# Now on to quantum numbers…

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Now on to quantum numbers…

Quantum Numbers PRINCIPAL: n energy level,
the distance the orbital is from the nucleus (1, 2, 3, 4…) ANGULAR MOMENTUM: l shape (s = 0, p = 1, d = 2, f = 3) MAGNETIC: ml spatial orientation (0 for s; -1, 0, +1 for p; -2, -1, 0, +1, +2 for d, etc.) SPIN: ms spin (+1/2 or -1/2)

Review Atomic number = # electrons
Electrons occupy orbitals defined by n, l, m Each orbital can hold two electrons Orbitals  diffuse electron cloud “lower energy electron”  closer to nucleus Outer electrons: “valence” most reactive

Quantum Numbers The principal quantum number has the symbol n.
n = 1, 2, 3, 4, “shells” (n = K, L, M, N, ) The electron’s energy depends principally on n .

Quantum Numbers The angular momentum quantum number has the symbol .
 = s, p, d, f, g, h, (n-1)  tells us the shape of the orbitals. These orbitals are the volume around the atom that the electrons occupy 90-95% of the time.

Quantum Numbers The symbol for the magnetic quantum number is m, representing the spatial orientation. m = -  , (-  + 1), (-  +2), , , ( -2), ( -1),  If  = 0 (or an s orbital), then m = 0. If  = 1 (or a p orbital), then m = -1,0,+1. y z x

If  = 2 (or a d orbital), then m = -2,-1,0,+1,+2.
If  = 3 (or an f orbital), then m = -3,-2,-1,0,+1,+2, +3. Theoretically, this series continues on to g,h,i, etc

Spin quantum number The last quantum number is the spin quantum number which has the symbol ms. The spin quantum number only has two possible values. ms = +1/2 or -1/2

Spin of electron

Spin quantum number effects:
Every orbital can hold up to two electrons. Consequence of the Pauli Exclusion Principle. The two electrons are designated as having one spin up  and one spin down Spin describes the direction of the electron’s magnetic fields.

Re-Cap: Quantum Numbers
PRINCIPAL: n energy level, distance from nucleus (1, 2, 3, 4…) ANGULAR MOMENTUM: l shape (s = 0, p = 1, d = 2, f = 3) MAGNETIC: ml spatial orientation (0 for s; -1, 0, +1 for p; -2, -1, 0, +1, +2 for d, etc.) SPIN: ms spin (+1/2 or -1/2)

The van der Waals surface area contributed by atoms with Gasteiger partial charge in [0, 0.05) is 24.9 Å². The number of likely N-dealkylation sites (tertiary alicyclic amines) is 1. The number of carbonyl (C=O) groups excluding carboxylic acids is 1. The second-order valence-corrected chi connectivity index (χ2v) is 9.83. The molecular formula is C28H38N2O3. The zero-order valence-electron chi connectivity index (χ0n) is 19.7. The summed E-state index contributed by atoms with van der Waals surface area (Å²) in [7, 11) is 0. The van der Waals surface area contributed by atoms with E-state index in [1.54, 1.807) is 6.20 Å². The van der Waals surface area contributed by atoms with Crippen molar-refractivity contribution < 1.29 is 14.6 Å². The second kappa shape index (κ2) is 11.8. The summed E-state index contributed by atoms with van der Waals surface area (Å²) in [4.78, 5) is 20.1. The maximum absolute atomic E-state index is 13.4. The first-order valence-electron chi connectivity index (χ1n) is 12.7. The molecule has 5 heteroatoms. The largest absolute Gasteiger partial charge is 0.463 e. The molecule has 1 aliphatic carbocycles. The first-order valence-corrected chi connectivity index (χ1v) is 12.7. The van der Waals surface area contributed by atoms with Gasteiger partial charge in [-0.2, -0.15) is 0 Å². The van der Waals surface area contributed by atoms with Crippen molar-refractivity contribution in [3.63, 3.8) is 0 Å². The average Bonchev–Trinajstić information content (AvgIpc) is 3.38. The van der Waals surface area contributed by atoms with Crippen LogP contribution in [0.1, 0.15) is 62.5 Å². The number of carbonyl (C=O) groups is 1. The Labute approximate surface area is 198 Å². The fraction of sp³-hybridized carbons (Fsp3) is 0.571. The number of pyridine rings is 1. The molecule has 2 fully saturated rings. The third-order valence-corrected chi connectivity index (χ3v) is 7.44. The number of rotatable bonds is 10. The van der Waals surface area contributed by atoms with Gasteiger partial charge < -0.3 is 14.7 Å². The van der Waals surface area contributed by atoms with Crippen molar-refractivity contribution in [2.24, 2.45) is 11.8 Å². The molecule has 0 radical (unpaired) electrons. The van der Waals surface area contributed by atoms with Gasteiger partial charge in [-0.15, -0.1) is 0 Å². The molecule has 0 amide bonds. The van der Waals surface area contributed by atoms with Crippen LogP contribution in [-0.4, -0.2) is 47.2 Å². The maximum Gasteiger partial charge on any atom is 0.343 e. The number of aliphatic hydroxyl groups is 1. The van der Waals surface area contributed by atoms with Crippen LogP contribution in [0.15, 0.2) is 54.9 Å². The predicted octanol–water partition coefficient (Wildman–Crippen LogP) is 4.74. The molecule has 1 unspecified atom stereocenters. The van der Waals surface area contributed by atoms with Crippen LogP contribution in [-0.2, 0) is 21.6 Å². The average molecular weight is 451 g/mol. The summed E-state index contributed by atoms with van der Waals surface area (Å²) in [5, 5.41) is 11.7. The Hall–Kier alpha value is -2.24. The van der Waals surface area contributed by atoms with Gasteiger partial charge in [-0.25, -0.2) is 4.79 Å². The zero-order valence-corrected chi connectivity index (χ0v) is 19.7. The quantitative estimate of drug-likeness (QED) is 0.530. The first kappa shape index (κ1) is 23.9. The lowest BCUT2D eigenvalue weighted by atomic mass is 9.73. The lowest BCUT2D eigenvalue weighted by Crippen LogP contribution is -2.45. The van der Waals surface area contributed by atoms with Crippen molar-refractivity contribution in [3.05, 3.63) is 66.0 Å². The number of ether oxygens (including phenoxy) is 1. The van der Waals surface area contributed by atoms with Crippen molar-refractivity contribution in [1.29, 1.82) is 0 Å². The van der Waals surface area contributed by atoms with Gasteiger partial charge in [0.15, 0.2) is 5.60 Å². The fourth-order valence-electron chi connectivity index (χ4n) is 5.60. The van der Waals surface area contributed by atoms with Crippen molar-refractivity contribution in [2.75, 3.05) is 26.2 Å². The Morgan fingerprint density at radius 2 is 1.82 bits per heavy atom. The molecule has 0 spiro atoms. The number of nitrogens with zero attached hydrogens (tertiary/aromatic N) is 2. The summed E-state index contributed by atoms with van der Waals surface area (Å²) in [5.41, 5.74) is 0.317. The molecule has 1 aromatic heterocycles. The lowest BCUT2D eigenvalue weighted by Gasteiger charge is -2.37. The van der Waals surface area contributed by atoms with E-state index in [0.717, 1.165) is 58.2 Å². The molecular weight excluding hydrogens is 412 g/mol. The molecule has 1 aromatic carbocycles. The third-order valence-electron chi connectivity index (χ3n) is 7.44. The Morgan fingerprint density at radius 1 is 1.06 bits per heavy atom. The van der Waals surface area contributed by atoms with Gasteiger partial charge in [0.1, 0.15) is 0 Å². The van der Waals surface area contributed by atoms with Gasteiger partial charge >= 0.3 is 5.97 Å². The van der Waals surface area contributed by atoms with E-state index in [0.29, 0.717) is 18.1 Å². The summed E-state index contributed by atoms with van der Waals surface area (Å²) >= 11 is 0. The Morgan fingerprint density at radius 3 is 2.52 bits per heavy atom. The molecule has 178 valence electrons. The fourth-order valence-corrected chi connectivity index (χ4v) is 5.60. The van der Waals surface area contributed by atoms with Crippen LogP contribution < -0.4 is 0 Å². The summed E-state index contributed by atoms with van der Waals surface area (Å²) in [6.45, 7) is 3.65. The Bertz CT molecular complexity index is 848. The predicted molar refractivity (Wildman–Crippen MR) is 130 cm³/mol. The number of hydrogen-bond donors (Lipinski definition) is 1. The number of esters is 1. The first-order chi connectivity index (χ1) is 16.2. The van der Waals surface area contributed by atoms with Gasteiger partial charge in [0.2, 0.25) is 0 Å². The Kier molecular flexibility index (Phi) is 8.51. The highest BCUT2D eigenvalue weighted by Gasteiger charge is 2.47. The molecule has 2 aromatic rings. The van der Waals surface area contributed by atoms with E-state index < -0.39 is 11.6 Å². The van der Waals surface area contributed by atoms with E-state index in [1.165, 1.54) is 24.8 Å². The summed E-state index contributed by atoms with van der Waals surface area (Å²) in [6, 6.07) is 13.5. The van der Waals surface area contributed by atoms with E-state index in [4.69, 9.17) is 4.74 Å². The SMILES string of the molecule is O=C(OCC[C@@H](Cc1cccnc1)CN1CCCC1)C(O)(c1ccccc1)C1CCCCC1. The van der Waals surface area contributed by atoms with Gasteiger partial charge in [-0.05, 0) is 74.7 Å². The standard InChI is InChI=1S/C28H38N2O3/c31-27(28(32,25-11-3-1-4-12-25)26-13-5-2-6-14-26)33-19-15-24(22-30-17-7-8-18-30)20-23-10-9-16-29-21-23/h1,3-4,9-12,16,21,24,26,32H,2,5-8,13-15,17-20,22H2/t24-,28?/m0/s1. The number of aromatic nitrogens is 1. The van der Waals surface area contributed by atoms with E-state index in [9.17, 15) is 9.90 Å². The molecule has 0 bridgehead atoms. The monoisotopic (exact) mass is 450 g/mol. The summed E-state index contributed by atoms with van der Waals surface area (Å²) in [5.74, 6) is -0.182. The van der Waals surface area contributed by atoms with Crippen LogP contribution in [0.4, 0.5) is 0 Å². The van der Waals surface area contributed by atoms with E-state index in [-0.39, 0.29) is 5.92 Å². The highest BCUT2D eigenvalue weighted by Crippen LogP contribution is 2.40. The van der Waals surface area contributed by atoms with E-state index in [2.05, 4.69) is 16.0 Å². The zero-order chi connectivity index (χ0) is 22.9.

Atomic Orbitals: s, p, d, f Atomic orbitals are regions of space where the probability of finding an electron about an atom is highest. s orbital properties: There is one s orbital per n level.  = 0 and only one value of m = 0

s orbitals are spherically symmetric
For every s orbital: = 0 and ml = 0 The only thing that changes for s orbitals is n.

1s orbital of hydrogen Distance from nucleus

Probability densities for finding an electron at a given radius 1s, 2s, and 3s orbitals for hydrogen

Three dimensional depictions of electron distribution

p orbitals p orbital properties:
The first p orbitals appear in the n = 2 shell. p orbitals are peanut or dumbbell shaped volumes. There are 3 p orbitals per n level. The three orbitals are named px, py, pz.  = 1 for all p orbitals. m = -1,0,+1 (designate the three orientations)

p orbitals are peanut or dumbbell shaped.

p orbitals are peanut or dumbbell shaped.

2p orbital

d orbital properties: The five d orbitals have two different shapes:
The first d orbitals appear in the n = 3 shell. The five d orbitals have two different shapes: 4 are clover leaf shaped. 1 is peanut shaped with a doughnut around it. The orbitals lie directly on the Cartesian axes or are rotated 45o from the axes. There are 5 d orbitals per n level. The five orbitals are named: They have an  = 2. m = -2,-1,0,+1,+2 (5 values of m )

 = 2 m = -2,-1,0,+1,+2

 = 2 m = -2,-1,0,+1,+2 d orbital shapes

f orbital properties: The f orbitals have the most complex shapes.
The first f orbitals appear in the n = 4 shell. The f orbitals have the most complex shapes. There are seven f orbitals per n level. The f orbitals have complicated names. They have an  = 3 m = -3,-2,-1,0,+1,+2, values

 = 3 m = -3,-2,-1,0,+1,+2, values

f orbital shapes

Quantum Numbers PRINCIPAL: n energy level, distance from orbital (1, 2, 3, 4…) ANGULAR MOMENTUM: l shape (s = 0, p = 1, d = 2, f = 3) MAGNETIC: ml spatial orientation (0 for s; -1, 0, +1 for p; -2, -1, 0, +1, +2 for d, etc.) SPIN: ms spin (+1/2 or -1/2)

only s s and p s, p and d

Recall that Shrodinger’s equations derives the orbitals!

s, p, and d shells of a hydrogen atom

Pauli Exclusion Principle
No two electrons in an atom can have the same set of 4 quantum numbers.

The Aufbau Principle describes the electron filling order in atoms.

paired parallel spins

Electron Configurations

The order of orbital levels is:
1s 2s 2p 3s 3p 4s 3d 4p 5s 4d 5p 6s 4f 5d 6p 7s ….. Know configurations up to Ba!

Electron Configurations

Or you can use the periodic chart .
1 2 3 4 5 6

Or you can use the periodic chart .
1 2 3 4 5 6 Ge Ge = 1s22s22p63s23p64s23d104p2 or [Ar] 4s23d104p2 or [Ar]3d10 4s24p2

Hund’s rule tells us that the electrons will fill the
p orbitals by placing electrons in each orbital singly and with same spin until half-filled. Then the electrons will pair to finish the p orbitals.

3rd row elements

Fourth row

Fourth row

Fourth row

Fourth row

Specific quantum numbers for each electron

Specific quantum numbers for each electron

How to deal with ions? S vs S Cl vs Cl+

What type of ion would be expected to be favored for each element?
Na Na+ or Na- F F+ or F- What are the electron configurations of the two C isotopes? 12C 13C

Chemical properties  Valence electrons